But then we got the all-clear to leave. We headed home, rejoicing over the news about our baby boy. I told myself that I'd misread the technician's expression and that nothing whatsoever was wrong.

The next day we got a call from the doctor's office. The baby's head was unusually small, the doctor told me, and the ultrasound seemed to indicate that our baby would be born with spina bifida. She would be transferring my file to a clinic for high-risk patients in Orlando, where they had better ultrasound equipment. This would enable them to keep a close eye on my developing fetus.

My heart pounded as I hung up the phone and closed my eyes. I could hardly breathe. I felt as though someone had threatened my baby. What should I do? What did it all mean? I looked at the empty bedroom we'd been planning to use for a nursery. Had we been foolish to even hope for a child? Had we been too confident, or even presumptuous?

To make matters worse, we were studying genetics in my night classes. I went to class and listened to the teacher talk about chromosomes and genetics and birth defects while at the same time our counselor at the high-risk clinic was telling us that our baby might have a genetic disorder. I wondered what I had done — or what we had done — to cause a problem with our baby.

"What happened?" I asked my doctor. "Was this my fault? Are our genes defective? Did we do something to cause this?"

The doctor shook her head. "In most cases, no one knows what causes these kinds of problems," she said. "It could be genetic, but it could also be due to a lack of blood flow or oxygen to the developing fetus." In other words, we might never completely understand what had caused a problem with the growth of Jaxon's head.

After some long nights of talking through the possibilities and wrestling with our fears, Brandon and I eventually decided that the why didn't matter. Much more important was the fact that God had sent us a child, a unique child. Since God is sovereign, since He controls the planets and the stars and the weather and the hearts of kings, we could certainly trust Him. We had to trust Him.

As I went in for my twice-weekly ultrasounds, I trusted my gut and stopped listening to the doctors' warnings. They talked as if I was going to lose the baby at any time, but I didn't believe their dire predictions. After I got to the halfway point in my pregnancy, I told Brandon that our baby was going to be fine. "Yes, I believe something's wrong," I said. "I can see that he's behind in his growth. But I don't care. We're going to have him, and he's going to be fine."

From the seventeenth week through the twenty-third week of my pregnancy, we were given numerous diagnoses ofJaxon's condition — and none of them were right. At the same time, the doctors kept reminding me that I had until twenty-four weeks to terminate my pregnancy. After that, it would be too late under Florida law.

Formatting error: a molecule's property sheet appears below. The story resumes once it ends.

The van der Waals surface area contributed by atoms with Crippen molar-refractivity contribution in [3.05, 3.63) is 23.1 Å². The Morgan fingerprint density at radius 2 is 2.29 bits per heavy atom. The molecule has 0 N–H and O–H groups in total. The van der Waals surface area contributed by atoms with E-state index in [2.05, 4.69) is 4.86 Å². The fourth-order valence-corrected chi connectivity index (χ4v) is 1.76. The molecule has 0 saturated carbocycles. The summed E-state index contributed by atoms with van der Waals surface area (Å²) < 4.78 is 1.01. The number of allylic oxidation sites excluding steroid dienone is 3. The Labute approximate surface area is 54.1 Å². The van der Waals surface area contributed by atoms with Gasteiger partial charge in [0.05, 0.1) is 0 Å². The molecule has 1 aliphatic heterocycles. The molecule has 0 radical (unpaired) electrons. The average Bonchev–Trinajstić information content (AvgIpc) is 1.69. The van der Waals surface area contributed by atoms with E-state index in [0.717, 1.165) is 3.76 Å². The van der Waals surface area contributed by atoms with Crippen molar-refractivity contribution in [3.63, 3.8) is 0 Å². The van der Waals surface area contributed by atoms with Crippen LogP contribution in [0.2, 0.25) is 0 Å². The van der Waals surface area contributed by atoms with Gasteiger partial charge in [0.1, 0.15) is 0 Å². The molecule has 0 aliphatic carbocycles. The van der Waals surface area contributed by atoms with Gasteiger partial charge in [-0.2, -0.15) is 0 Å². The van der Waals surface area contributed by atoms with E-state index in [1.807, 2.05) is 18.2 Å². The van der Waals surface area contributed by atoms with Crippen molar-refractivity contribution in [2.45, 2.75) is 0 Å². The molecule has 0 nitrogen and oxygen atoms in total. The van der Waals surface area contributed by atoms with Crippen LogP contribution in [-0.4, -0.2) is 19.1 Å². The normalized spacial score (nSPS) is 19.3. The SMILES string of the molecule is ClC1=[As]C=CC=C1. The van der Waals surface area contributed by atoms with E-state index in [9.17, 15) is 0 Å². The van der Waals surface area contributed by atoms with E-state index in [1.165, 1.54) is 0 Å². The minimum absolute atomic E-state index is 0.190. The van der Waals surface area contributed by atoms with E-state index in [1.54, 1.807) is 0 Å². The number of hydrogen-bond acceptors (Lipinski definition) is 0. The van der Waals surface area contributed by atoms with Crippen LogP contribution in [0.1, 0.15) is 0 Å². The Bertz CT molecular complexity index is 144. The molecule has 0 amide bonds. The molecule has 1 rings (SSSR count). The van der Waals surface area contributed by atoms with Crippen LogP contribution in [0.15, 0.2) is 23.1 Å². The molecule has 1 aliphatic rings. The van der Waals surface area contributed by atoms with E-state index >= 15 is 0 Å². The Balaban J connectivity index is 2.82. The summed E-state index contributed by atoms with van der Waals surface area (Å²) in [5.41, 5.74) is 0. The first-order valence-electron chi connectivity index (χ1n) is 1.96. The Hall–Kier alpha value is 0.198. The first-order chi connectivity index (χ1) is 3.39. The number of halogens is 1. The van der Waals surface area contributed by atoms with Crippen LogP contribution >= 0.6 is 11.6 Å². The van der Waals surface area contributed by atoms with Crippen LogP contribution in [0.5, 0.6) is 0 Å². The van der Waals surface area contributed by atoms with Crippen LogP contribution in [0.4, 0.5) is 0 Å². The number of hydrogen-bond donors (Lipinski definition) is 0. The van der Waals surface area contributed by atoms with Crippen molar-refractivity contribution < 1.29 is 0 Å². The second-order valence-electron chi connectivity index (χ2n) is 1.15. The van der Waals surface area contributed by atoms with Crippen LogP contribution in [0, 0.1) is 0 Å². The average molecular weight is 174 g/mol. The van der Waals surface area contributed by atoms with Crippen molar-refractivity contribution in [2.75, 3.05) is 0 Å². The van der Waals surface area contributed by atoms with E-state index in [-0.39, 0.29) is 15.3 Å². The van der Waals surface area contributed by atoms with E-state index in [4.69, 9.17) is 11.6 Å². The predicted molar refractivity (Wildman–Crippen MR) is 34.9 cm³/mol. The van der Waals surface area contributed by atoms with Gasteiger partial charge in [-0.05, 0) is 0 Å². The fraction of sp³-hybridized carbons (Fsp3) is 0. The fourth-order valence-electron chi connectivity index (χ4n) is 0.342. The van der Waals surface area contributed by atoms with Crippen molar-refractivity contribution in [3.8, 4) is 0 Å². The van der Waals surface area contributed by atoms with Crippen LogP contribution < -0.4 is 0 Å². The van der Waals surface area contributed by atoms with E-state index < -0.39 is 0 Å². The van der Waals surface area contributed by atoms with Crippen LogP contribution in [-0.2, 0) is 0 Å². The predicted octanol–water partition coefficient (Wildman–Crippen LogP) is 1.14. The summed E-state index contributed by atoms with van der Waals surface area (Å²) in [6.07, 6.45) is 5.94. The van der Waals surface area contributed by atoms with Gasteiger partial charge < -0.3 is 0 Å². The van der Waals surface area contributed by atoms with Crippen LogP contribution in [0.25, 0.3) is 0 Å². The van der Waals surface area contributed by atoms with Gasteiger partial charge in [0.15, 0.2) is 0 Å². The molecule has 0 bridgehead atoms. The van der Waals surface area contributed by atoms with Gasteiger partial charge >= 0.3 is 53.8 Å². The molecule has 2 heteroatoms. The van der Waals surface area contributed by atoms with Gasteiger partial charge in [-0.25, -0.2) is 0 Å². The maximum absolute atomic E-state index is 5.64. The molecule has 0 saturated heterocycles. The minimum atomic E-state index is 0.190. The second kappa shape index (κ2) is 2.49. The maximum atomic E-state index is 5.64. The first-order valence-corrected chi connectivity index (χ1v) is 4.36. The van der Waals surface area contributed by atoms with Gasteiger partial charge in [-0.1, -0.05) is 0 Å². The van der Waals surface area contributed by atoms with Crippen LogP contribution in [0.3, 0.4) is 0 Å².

I'll be honest — Brandon and I did have a brief conversation about termination, but only in regard to three specific questions. First, we asked the doctors if this pregnancy would threaten my life in any way. No, it would not, they said. Then we asked if our unborn baby was suffering or in any pain. Again, the answer was no. Finally we asked if his condition would cause him to suffer unavoidable pain after birth. They said no.

"Then we're not terminating," I told my doctor.

We simply couldn't see any reason for ending the life of a baby who might be small but was still growing and developing — a baby who was even now being made in the image of God. His heartbeat was strong. How could we stop that beating heart?

We decided to leave our son in God's hands. If He wanted to take our baby to heaven, it would be His decision, not ours.

Yet our resolution didn't stop my doctor's office from issuing reminders. Every day at work I got a phone call to this effect: "I just wanted to remind you that you have five days to terminate your pregnancy."


(Continues...)

Excerpted from Don't Blink by Brandon Buell, Brittany Buell, Angela Hunt, Stephanie Rische. Copyright © 2016 Brandon Buell and Brittany Buell. Excerpted by permission of Tyndale House Publishers, Inc..
All rights reserved. No part of this excerpt may be reproduced or reprinted without permission in writing from the publisher.
Excerpts are provided by Dial-A-Book Inc. solely for the personal use of visitors to this web site.

Table of Contents

Introduction ix

Lesson 1 Trust Your Gut 1

Lesson 2 Uncertainty Isn't Always a Bad Thing 21

Lesson 3 Don't Compare Yourself to Others 53

Lesson 4 Everyone Needs a Little Help Now and Then 69

Lesson 5 Celebrate Everyday Victories 87

Lesson 6 Mind Your Words 101

Lesson 7 Slow Down 119

Lesson 8 Expect Miracles 135

Lesson 9 You're Not Alone 151

Lesson 10 Always Look Up 165

Acknowledgments 187

Notes 189